In interpreting the statute, it is helpful to assess four key concepts, keeping in the legislative purpose and intent behind its enactment:

(1) ‘ordinary care to maintain its property in a reasonably safe condition’
(2) ‘intended and permitted property user’
(3) ‘actual or constructive notice’

For explanatory purposes, let’s consider a highway collision in Illinois involving the same factual circumstances as the median-barrier safety issues as in Oregon. First, operating a permitted motor vehicle along a public highway is certainly an intended use of such property. Second, the government appears to have been well-aware of the safety issues for some time, as is evidenced by the initial construction of the berms; subsequent recognition of the berms exacerbating the problem in several accidents; and plans to remedy the issue by installing cable-barriers, construction of which was delayed for years-as well as several years of crash data, and expressions of community concern and input from residents, government-affiliated officials, safety advocates, public-interest groups, and others.

Although the element of ‘actual or constructive notice’ may perhaps be debatable, it appears that the primary issue-at least with regard to barrier-related roadway maintenance problems that mirror the ones in Oregon-reside in whether the government exercised ‘ordinary care’ in maintaining its property in a ‘reasonably safe condition.’ Now, this is where matters can be more complex, in that defining what is ‘ordinary,’ and what is ‘reasonable,’ can vary greatly, depending on the facts involved, as well as a persons or court’s individual assessment.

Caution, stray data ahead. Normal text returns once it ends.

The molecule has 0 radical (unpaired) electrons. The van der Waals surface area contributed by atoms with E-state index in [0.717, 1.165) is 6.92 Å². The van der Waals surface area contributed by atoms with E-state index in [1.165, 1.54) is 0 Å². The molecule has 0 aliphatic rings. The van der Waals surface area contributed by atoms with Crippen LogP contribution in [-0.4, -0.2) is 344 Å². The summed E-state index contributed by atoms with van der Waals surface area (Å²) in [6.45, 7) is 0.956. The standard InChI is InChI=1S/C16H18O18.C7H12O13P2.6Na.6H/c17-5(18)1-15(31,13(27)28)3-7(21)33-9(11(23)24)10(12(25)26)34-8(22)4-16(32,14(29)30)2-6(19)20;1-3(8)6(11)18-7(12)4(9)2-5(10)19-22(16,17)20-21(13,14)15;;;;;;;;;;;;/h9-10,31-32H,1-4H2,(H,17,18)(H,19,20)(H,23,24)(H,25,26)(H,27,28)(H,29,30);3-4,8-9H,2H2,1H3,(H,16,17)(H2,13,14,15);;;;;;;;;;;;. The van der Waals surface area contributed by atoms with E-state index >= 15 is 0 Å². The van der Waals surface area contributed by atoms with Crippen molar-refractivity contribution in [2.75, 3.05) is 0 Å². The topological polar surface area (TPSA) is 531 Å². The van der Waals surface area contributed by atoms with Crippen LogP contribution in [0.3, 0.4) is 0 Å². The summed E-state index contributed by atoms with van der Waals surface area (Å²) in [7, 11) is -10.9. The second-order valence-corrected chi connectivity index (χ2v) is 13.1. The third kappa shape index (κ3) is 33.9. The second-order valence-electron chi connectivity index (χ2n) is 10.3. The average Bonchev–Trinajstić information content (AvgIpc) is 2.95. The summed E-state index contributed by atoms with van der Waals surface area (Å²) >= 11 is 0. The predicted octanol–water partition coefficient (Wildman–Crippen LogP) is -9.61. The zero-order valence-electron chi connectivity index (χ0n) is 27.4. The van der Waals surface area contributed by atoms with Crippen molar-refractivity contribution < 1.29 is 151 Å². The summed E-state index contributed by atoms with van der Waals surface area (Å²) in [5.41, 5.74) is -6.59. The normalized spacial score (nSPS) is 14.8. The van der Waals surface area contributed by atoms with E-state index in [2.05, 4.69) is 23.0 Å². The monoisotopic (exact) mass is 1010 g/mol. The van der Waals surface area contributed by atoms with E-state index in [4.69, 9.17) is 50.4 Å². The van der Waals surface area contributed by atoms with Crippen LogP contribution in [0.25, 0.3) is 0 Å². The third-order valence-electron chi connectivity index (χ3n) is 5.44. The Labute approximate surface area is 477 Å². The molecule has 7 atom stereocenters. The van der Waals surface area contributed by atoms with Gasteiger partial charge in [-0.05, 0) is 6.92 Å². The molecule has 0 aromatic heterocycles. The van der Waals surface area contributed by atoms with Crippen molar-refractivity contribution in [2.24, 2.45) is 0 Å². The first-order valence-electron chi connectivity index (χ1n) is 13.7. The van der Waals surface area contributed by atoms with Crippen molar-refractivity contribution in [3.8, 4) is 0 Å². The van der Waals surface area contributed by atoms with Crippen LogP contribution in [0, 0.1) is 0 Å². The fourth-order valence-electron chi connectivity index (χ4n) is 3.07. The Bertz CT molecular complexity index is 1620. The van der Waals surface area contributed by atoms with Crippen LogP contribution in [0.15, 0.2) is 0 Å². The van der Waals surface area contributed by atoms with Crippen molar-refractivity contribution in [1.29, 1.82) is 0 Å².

As motorists in the U.S., we have, in the very least, a reasonable expectation that our highways will be adequately maintained, repaired, inspected, and updated, as is necessary to ensure the safety of motorists. To this extent, it would seem reasonable for a motorist to expect that state highways that are heavily occupied by fast-moving traffic, will be separated from opposing traffic in a manner that effectively protects motorists from injury or harm. Further, one would think that ordinary care would include remedying a known roadway hazard that has contributed to numerous accidents, injuries, and wrongful deaths.

From the legal perspective, prior cases have shown that what is ordinary and reasonable can be ascertained not only from prior case law, but also from what safety improvements have been implemented in surrounding areas. With regard to barrier-related median crossover safety issues, the neighboring state of Washington has not only identified barrier issues, but implemented a significant number of changes along I-5 to improve safety. In addition, the Federal Highway Administration discussed this specific issue in April 2014 report, noting their concerns over crossover collisions, which could be reduced through the use of cable-barriers.